Homeless-to-millionaire entrepreneur shares story

Homeless-to-millionaire entrepreneur shares story


Rags-to-riches entrepreneur Lucinda Yates spoke to an attentive crowd Wednesday at the Budweiser Events Center.

Yates spoke as part of bixpo, a business exposition presented by the Northern Colorado Business Report. Bixpo is a two-day exposition Wednesday and today at The Ranch, Larimer County's fairgrounds and events complex.

Yates' inspirational story has captivated audiences across the country. In the early 1980s, after a divorce and a financial setback, she and her young daughter were left homeless and impoverished. Through hard work and creativity, she was able to get her life back on track.

While homeless in Portland, Maine, Yates taught herself how to make jewelry. With the help of friends and family, she found a home and started over.

In 1983, with a roof over her head and a young child to support, Yates turned a tiny attic above her apartment into a studio, where she launched a line of hand-made jewelry. Over the next few years, demand for her work grew.

In 1989, in a moment of inspiration, she combined a rectangle with a triangle to create a metal pin in the shape of a house.

"I heard this voice go off inside my head that said, 'wouldn't this make a great fundraiser for the homeless?' " Yates said. "I don't know about you, but when I hear voices inside my head, I listen."

Yates contacted a local homeless shelter and encouraged the organization to use the pins to raise money for the homeless. She sold pins to the shelter for $6 each. The shelter, in turn, sold them for $10 and used the profits to support the organization.

A Realtor soon bought a pin, starting a national phenomenon. Realtors from across the country were soon using Yate's pins to raise money for the homeless.

"The first year, I grossed $89,000," said Yates. "The next year, I grossed $300,000, then $1.4 million, then $2.6 million. I had challenges you can't believe. I had no experience. I simply did the same things I did on the streets. When I ran into problems, I figured out a way to solve them."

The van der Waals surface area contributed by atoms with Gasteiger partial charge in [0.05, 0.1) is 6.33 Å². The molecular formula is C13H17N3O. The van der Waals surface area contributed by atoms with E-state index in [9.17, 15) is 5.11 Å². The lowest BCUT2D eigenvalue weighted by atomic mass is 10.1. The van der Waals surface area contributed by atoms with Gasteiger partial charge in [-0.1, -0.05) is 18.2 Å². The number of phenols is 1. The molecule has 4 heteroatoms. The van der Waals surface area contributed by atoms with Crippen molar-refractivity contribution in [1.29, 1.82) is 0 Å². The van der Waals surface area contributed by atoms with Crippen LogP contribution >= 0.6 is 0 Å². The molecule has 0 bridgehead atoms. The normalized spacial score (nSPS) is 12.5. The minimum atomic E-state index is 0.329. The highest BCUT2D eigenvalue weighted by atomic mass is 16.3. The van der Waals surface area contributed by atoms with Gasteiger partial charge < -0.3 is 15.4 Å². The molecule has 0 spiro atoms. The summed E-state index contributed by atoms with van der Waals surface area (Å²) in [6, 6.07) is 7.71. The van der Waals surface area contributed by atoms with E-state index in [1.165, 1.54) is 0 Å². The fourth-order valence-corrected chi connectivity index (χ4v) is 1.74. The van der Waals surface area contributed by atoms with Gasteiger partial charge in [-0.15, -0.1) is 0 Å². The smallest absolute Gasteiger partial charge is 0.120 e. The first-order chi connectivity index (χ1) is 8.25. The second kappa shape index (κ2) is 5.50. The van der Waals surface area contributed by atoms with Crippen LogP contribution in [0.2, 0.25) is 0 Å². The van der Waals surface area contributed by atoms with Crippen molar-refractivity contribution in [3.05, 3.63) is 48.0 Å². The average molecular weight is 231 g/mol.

Over the years, Yates' jewelry-making operation expanded from her 75-square-foot attic studio to 8,000 square feet of manufacturing space. The company now has a line of 11 theme-based fundraising pins, international distribution and a work force of more than 50 employees.

Designs By Lucinda now is a business dedicated to creating affordable jewelry for the purpose of bringing financial help and awareness to nonprofit organizations and their causes.

Since the company's inception in 1989, Designs By Lucinda has sold more than 4 million pins and helped raise more than $24 million for charitable organizations.

"People who hire me to speak are looking for an inspirational story," said Yates. "They're looking for a female entrepreneur who has actually done it from the ground up. There are plenty of women who went to Harvard and work for a Fortune 500 company. My story is, holy cow, where'd you come from? And how does your background tie into what you've achieved?"

For more information about Lucinda Yates, visit www.lucinda.com.

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